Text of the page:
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By Raman Bayanzadeh, CCIM

Commercial Investment & Leasing Advisory

Royal LePage Commercial

Past President, CCIM Western Canada Chapter

In addition to impacting the wellbeing of hundreds of thousand of people all over the world, we are starting to see the effects of the Coronavirus/Covid19 on the global and local economies and financial markets.

With consumers being advised to stay home and certain businesses ordered to significantly limit their operations or to close on an indefinite basis, many tenants specifically in the restaurant and retail sector, are experiencing problems in managing their employees and paying their expenses including their rent.

Increasingly, tenants are approaching landlords and seeking financial assistance for this crises period. Landlords in turn are facing a major dilemma in how to respond to these requests. The financial burden on the landlord is also significant as they still have to pay their mortgages and property taxes. Under a commercial lease, a landlord usually has many remedies available to them in dealing with a tenant in default of their lease due to non-payment of rent or closure of business, however, these are not normal circumstances. With the current crises being so widespread, an incorrect strategy by the landlord can result in significant vacancies and irreversible financial implications.

Considerations for Tenants:

Before taking any action, tenants are advised to review their lease agreement and seek legal advice on the implications of their potential actions, what would constitute a default of the lease, and legal options available to their landlord.

British Columbia has recently issued a ban on eviction of tenants which has created major misunderstanding amongst many business owners. It is important to understand that the ban, at this point of time, only applies to Residential Tenancies and not to Commercial Tenancies which are governed by their lease agreements and common law.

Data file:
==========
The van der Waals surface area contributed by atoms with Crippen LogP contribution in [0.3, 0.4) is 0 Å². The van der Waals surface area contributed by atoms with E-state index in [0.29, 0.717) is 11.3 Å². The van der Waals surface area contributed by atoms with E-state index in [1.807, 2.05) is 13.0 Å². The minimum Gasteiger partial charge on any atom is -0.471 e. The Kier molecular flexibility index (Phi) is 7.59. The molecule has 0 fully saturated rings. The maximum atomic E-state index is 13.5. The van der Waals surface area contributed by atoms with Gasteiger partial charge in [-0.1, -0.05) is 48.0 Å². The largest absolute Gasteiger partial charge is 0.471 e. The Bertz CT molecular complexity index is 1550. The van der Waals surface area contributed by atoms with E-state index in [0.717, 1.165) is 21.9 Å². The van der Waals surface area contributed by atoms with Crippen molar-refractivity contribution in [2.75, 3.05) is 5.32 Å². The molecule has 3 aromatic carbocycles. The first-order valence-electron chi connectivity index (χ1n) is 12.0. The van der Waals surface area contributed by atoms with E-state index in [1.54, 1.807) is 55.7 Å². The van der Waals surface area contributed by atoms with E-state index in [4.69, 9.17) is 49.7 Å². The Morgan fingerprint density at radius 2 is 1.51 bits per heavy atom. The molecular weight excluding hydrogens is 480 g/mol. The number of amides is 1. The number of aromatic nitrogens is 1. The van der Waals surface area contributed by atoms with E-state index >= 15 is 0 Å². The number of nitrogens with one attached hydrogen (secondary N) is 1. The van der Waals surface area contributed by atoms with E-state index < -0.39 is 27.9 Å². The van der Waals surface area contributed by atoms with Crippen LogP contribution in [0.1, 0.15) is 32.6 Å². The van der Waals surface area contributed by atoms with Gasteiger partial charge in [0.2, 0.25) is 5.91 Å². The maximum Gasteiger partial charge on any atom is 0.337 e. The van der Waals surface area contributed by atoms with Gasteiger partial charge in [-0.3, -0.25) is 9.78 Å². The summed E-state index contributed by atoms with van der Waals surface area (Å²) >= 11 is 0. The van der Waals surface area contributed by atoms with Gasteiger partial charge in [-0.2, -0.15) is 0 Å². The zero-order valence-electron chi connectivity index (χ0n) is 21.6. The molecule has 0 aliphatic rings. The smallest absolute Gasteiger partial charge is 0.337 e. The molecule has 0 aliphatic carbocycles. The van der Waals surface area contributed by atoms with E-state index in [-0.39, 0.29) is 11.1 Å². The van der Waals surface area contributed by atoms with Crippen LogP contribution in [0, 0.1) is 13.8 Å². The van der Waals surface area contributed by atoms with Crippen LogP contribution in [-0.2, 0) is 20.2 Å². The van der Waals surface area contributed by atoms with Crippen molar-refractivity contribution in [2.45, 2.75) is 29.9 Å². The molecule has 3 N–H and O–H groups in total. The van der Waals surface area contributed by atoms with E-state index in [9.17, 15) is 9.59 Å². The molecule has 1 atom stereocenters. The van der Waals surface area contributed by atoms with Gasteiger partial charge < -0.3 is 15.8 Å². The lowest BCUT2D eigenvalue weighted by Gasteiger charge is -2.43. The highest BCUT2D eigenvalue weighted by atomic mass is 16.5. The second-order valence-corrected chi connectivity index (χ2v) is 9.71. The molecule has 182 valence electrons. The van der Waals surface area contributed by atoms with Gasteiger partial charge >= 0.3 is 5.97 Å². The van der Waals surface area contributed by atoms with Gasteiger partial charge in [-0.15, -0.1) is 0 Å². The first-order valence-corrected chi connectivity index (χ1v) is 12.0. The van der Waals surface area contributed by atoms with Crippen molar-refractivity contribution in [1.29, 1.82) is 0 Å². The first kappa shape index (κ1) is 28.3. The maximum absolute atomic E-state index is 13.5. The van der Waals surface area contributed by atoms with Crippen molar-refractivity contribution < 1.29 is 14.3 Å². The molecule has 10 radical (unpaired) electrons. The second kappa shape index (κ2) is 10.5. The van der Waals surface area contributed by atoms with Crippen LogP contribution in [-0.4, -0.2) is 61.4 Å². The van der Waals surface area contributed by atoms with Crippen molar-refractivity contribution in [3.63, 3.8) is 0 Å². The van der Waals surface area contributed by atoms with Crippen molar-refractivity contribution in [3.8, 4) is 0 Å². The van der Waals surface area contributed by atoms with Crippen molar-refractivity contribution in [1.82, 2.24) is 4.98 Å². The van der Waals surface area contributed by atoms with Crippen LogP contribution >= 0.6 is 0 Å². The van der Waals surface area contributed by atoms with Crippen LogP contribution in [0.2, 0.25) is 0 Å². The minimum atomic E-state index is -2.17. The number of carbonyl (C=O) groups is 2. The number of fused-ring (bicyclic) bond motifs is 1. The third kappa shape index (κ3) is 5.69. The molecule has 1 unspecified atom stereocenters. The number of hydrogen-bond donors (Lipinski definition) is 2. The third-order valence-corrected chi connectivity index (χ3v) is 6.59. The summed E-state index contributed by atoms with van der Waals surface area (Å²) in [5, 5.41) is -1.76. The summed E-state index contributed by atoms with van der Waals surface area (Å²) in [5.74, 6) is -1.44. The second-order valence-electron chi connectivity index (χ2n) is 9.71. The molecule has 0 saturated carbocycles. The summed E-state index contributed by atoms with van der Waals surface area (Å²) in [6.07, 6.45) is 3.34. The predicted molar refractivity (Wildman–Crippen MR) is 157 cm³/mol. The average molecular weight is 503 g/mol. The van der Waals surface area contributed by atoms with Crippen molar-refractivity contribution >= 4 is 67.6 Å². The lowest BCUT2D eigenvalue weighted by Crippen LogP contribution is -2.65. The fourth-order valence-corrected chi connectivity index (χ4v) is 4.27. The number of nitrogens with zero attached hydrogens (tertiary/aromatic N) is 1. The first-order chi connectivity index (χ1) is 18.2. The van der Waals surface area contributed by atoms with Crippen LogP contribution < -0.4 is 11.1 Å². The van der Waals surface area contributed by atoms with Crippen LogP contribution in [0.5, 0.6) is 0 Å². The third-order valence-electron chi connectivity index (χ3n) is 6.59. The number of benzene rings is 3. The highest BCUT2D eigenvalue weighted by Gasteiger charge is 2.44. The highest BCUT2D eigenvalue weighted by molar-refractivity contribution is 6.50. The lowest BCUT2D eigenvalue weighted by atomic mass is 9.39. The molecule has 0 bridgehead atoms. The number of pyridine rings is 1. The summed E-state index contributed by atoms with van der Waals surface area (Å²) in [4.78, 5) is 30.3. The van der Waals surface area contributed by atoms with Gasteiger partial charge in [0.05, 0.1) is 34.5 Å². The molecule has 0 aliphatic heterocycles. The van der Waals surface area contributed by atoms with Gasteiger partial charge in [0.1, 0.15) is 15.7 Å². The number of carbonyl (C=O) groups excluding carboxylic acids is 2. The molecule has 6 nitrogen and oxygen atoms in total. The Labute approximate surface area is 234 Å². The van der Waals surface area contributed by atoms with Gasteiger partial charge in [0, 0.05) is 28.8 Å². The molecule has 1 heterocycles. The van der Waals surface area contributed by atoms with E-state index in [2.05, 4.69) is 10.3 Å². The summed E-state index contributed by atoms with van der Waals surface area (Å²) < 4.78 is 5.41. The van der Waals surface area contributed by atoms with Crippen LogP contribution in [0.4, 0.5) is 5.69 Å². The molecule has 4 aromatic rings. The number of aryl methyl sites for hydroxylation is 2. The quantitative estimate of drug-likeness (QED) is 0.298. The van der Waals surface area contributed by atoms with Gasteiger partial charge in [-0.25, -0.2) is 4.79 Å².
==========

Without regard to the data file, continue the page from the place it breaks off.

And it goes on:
Some item that tenants need to review are as follows:

- Is the business considered to be a service that has been ordered to close or may it stay open with certain adjustments?

- What action or condition triggers a default by the tenant under their lease? Tenants must remember that in many lease agreements, a default , even if resolved, may take away future renewal options and 1st rights of refusals.

- Under what conditions can a landlord evict them due to closure of business?

- Would the landlord benefit from the property becoming vacant? Does the property have immediate development potential that the property owner would like to take advantage of?

- How much is the security deposit that the landlord holds and under what conditions can a landlord use it?

- What potential coverages are available to the tenant under their commercial insurance policy?

- What other options become available to the landlord if they close their business?

- Is there a “Force Majeure” clause in their lease and if so how is it defined? Does it impact the party’s performance requirements under the lease due to the current circumstances?